Scott Barley
filmmaker & fine artist




Sleep Has Her House





The shadows of screams climb beyond the hills. It has happened before. But this will be the last time. The last few sense it, withdrawing deep into the forest. They cry out into the black, as the shadows pass away, into the ground.

Through long static takes, the film develops a contemplative, hypnotic experience, akin to paintings that move, mixing live action, still photography, and hand-drawn images.

The film is dedicated to the late French filmmaker and friend, Philippe Cote, who passed way in 2016.

It was awarded Best Film - Official Jury award at FRONTEIRA – International Documentary & Experimental Film Festival, in Goiânia, Brazil, in March 2017.
Screenings / Exhibitions

• MALI, Museum of Art, Lima
• Cultural Centre of Spain, Lima
• Lima Independiente International Film Festival, Peru
• Karlsruhe University of Arts and Design, Germany
• Winchester School of Art, University of Southampton, UK
• Cine Ritz Goiânia, Brazil
• Center of Culture and Conventions of Goiânia, Brazil
• Fronteira International Documentary & Experimental Film Festival, Brazil

Reviews / Comments

"Sleep Has Her House is sublime!"
– Nicole Brenez

"There are moments within Sleep Has Her House of such exquisite and subtle rendering of ‘moving light in place’ that I have always dreamed of experiencing in the cinema. A black forest film to be entered into only with great care and caution. Projection in pitch black darkness is a must - like Sartre, there must be no exit (signs) here. One then has to find one's own way back home - at day's end, at land's end, at world's end, at film's end. But look up! As Stan Brakhage once exclaimed, "The stars are beautiful!" Scott Barley has dared us to imagine a cinema of such fragile - and terrifying - beauty (reclaiming once again that real definition of "awesome", the sublime) that places both the film and the viewer on equal footing of corporal existence by the closing credits." – Phil Solomon, filmmaker

"For me, this is the most impressive cinematic experience since Lav Diaz' MELANCHOLIA (2008)."
– Michael Schleeh, film critic

"A film that goes deep, very deep. It is not just a film. It is not just visuals. And it is not just a combination of visuals and sound. It is a journey. It is an experience. It digs deep into your soul, into your dreams. It takes you into another world, into the underworld [...] The strongest film I have seen in years. There have been many films which touched me, but not in the same way. Sleep Has Her House stands out." – Nadin Mai, The Arts of Slow Cinema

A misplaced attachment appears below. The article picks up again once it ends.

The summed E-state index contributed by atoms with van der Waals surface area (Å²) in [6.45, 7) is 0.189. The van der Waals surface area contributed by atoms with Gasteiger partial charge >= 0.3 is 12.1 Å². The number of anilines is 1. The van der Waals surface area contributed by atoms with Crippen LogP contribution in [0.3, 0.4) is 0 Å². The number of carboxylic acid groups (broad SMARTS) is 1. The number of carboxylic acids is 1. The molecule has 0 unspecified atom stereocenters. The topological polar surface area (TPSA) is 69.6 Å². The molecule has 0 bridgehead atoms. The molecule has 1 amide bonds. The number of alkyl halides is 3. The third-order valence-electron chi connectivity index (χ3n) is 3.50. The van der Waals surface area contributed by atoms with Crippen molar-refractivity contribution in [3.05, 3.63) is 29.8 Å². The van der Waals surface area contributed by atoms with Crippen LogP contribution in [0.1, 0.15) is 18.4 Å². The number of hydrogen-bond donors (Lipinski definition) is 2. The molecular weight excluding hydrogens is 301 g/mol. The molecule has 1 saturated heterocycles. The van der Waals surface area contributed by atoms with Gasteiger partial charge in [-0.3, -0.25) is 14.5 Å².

"Nocturnal snapshots of heaven descending into Earth." – Filipe Furtado, film critic

"Sleep Has Her House has impressed me more than every epic since [Stanley Kubrick's] Barry Lyndon."
– Samuel Alexander, film critic

"There are images that can't be described even with all the adjectives in the world. The most magical and visceral film experience I've had from cinema!" – Dustin Chang, Twitchfilm, IndieWire, Screen Anarchy

"The darkness of Sleep Has Her House plunges the viewer into a transfigured world, dominated by the presence of the unknown. An apocalypse that comes in the form of an incredible sensorial shock – not only affecting the eyes of the viewer but the ears, and imagination." – Lorenzo Baldassari, Lo Specchio Scuro

"A deep dive into a dark ocean of perception." – Frank Viso, Visione Sospesa

"They are landscapes, but above all, forms. They gain new proportions and meanings as they go through the process of mutation. They are mountains, but they can be ghosts. The dreamy tone of these landscapes heightens the sense of despair and meaning of the filmed / created space. Like James Benning, Jem Cohen and Nikolaus Geyrhalter, to name a few, Scott Barley makes observation his trigger for space and time remodeling. Sleep Has Her House is a perverse game of creation and manipulation of certainties, using the cinema as great hypnosis." – Pedro Tavares, Cineplayers

"There was Epstein. Bresson. Antonioni. Brakhage. Tarr. Grandrieux. Barley. The greatest experience I have had from cinema." – MUBI review

"A unique, powerful, eerie and stunning experience, a real masterwork!" – MUBI review

"This film affected me so profoundly that when the dawn finally broke, I felt like I had been lost in the night for days. My anxieties, fears and uncertainties were brought to light in the heart of darkness by Barley's absence of image as the film built to its terrifying climax. To take you so far from the everyday, yet bring you crashing back to the reality of our world, was something truly magnificent." – MUBI review

"The best sensory and contemplative experience of my life. This movie is absurd, I have no words for this work. I am extremely grateful for the privilege of having seen the movie in a theater." – Filmow review

"The final third is one of the greatest atmospheric experiences I've ever had from sound or image [...] feeling like I was naked pummelled into oblivion." – MUBI review

"[Sleep Has Her House] is not a masterwork, it's a miracle!" – MUBI review

"One of the five most important works of cinematic vision in the last ten years." – MUBI review

"More than an experimental film, it's pure art." – Letterboxd review

"This film is incredible. A sweet, and at time somber, meditation on the night. Any fans of contemporary contemplative cinema should give this one a view." – MUBI review

"We may, potentially, have a motherfuckin' master in our midst; one of the best final shots I have ever seen."
– Letterboxd review


Awards

Best Film - Official Jury award - Fronteira International Documentary & Experimental Film Festival, Brazil